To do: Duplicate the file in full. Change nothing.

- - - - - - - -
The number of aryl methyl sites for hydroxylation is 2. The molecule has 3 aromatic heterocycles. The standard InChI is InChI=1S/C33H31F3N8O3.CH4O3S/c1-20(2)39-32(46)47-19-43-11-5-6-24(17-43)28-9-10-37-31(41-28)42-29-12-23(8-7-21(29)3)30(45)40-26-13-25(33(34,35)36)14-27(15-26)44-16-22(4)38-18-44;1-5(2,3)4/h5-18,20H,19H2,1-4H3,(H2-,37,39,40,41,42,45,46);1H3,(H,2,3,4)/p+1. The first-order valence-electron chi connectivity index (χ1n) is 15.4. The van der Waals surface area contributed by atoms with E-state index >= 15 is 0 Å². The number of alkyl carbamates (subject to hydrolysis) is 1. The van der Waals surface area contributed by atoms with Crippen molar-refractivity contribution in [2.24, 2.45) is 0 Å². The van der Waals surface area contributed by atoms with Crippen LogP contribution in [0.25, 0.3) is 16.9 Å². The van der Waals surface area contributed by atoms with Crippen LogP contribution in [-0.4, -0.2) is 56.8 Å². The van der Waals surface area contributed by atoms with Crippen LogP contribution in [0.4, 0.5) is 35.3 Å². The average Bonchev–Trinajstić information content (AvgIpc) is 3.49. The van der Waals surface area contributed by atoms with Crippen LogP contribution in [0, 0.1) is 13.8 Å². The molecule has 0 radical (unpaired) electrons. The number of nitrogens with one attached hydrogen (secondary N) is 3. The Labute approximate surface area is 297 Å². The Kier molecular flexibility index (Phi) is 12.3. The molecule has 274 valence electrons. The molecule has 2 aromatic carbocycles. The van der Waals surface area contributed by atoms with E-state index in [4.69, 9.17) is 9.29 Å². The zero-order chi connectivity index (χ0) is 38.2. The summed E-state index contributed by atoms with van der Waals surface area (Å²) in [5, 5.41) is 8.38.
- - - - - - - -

The number of aryl methyl sites for hydroxylation is 2. The molecule has 3 aromatic heterocycles. The standard InChI is InChI=1S/C33H31F3N8O3.CH4O3S/c1-20(2)39-32(46)47-19-43-11-5-6-24(17-43)28-9-10-37-31(41-28)42-29-12-23(8-7-21(29)3)30(45)40-26-13-25(33(34,35)36)14-27(15-26)44-16-22(4)38-18-44;1-5(2,3)4/h5-18,20H,19H2,1-4H3,(H2-,37,39,40,41,42,45,46);1H3,(H,2,3,4)/p+1. The first-order valence-electron chi connectivity index (χ1n) is 15.4. The van der Waals surface area contributed by atoms with E-state index >= 15 is 0 Å². The number of alkyl carbamates (subject to hydrolysis) is 1. The van der Waals surface area contributed by atoms with Crippen molar-refractivity contribution in [2.24, 2.45) is 0 Å². The van der Waals surface area contributed by atoms with Crippen LogP contribution in [0.25, 0.3) is 16.9 Å². The van der Waals surface area contributed by atoms with Crippen LogP contribution in [-0.4, -0.2) is 56.8 Å². The van der Waals surface area contributed by atoms with Crippen LogP contribution in [0.4, 0.5) is 35.3 Å². The average Bonchev–Trinajstić information content (AvgIpc) is 3.49. The van der Waals surface area contributed by atoms with Crippen LogP contribution in [0, 0.1) is 13.8 Å². The molecule has 0 radical (unpaired) electrons. The number of nitrogens with one attached hydrogen (secondary N) is 3. The Labute approximate surface area is 297 Å². The Kier molecular flexibility index (Phi) is 12.3. The molecule has 274 valence electrons. The molecule has 2 aromatic carbocycles. The van der Waals surface area contributed by atoms with E-state index in [4.69, 9.17) is 9.29 Å². The zero-order chi connectivity index (χ0) is 38.2. The summed E-state index contributed by atoms with van der Waals surface area (Å²) in [5, 5.41) is 8.38.